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AU - Krim, Selim R.

AU - Vivo, Rey P.

AU - Krim, Nassim R.

AU - Cox, Margueritte

AU - Hernandez, Adrian F.

AU - Peterson, Eric D.

AU - Fonarow, Gregg C.

AU - Pina, Ileana L.

AU - Schwamm, Lee H.

AU - Bhatt, Deepak L.

PY - 2011/12

Y1 - 2011/12

N2 - Background: Although Hispanics constitute the largest minority in the United States, it is unknown whether regional differences in quality of care and outcomes exist among Hispanic patients hospitalized with acute myocardial infarction (MI). Methods: Using the GWTG-CAD Registry, clinical characteristics, conformity with quality measures, and in-hospital outcomes were assessed among Hispanic patients from different geographic regions admitted for acute MI in participating hospitals. Results: A total of 11,299 Hispanic patients treated for acute MI at 277 hospitals from 4 regions were included in the study. Midwestern Hispanics were more likely to be younger, with male predominance in all regions. Northeastern Hispanics were more often insured with Medicaid. All subgroups showed high rates of hypertension, dyslipidemia, diabetes, and smoking, with the highest rates observed in the northeast region. Northeastern Hispanics were more likely to be discharged on angiotensin-converting enzyme inhibitors/angiotensin receptor blockers, β-blockers, and statin or other lipid-lowering therapy. No significant regional differences were observed in aspirin, clopidogrel, and guideline-recommended door-to-balloon and door-to-thrombolysis times. Although Hispanics in the south and northeast were more likely to have a longer hospital stay compared with the west, there were no regional differences in in-hospital mortality. Conclusions: Among Hispanics with acute MI enrolled in the GWTG-CAD program, there were modest regional differences in clinical profile; high rates of use and, with few exceptions, no regional differences in guideline-recommended therapies; and no regional variation in in-hospital mortality.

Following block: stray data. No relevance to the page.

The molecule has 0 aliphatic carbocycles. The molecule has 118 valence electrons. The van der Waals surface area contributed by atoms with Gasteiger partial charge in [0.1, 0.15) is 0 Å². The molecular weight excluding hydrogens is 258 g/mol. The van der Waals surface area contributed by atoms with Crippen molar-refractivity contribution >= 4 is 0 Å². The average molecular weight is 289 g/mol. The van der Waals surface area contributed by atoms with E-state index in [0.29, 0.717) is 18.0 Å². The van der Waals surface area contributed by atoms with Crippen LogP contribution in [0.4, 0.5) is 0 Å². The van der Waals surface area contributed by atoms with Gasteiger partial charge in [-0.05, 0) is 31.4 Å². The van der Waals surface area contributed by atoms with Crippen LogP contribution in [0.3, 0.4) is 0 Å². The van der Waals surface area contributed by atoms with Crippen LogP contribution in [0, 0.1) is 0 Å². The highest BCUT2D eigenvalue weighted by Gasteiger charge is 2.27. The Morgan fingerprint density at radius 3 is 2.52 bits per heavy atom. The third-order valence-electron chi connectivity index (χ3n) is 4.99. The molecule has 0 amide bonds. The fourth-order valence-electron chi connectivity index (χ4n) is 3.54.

AB - Background: Although Hispanics constitute the largest minority in the United States, it is unknown whether regional differences in quality of care and outcomes exist among Hispanic patients hospitalized with acute myocardial infarction (MI). Methods: Using the GWTG-CAD Registry, clinical characteristics, conformity with quality measures, and in-hospital outcomes were assessed among Hispanic patients from different geographic regions admitted for acute MI in participating hospitals. Results: A total of 11,299 Hispanic patients treated for acute MI at 277 hospitals from 4 regions were included in the study. Midwestern Hispanics were more likely to be younger, with male predominance in all regions. Northeastern Hispanics were more often insured with Medicaid. All subgroups showed high rates of hypertension, dyslipidemia, diabetes, and smoking, with the highest rates observed in the northeast region. Northeastern Hispanics were more likely to be discharged on angiotensin-converting enzyme inhibitors/angiotensin receptor blockers, β-blockers, and statin or other lipid-lowering therapy. No significant regional differences were observed in aspirin, clopidogrel, and guideline-recommended door-to-balloon and door-to-thrombolysis times. Although Hispanics in the south and northeast were more likely to have a longer hospital stay compared with the west, there were no regional differences in in-hospital mortality. Conclusions: Among Hispanics with acute MI enrolled in the GWTG-CAD program, there were modest regional differences in clinical profile; high rates of use and, with few exceptions, no regional differences in guideline-recommended therapies; and no regional variation in in-hospital mortality.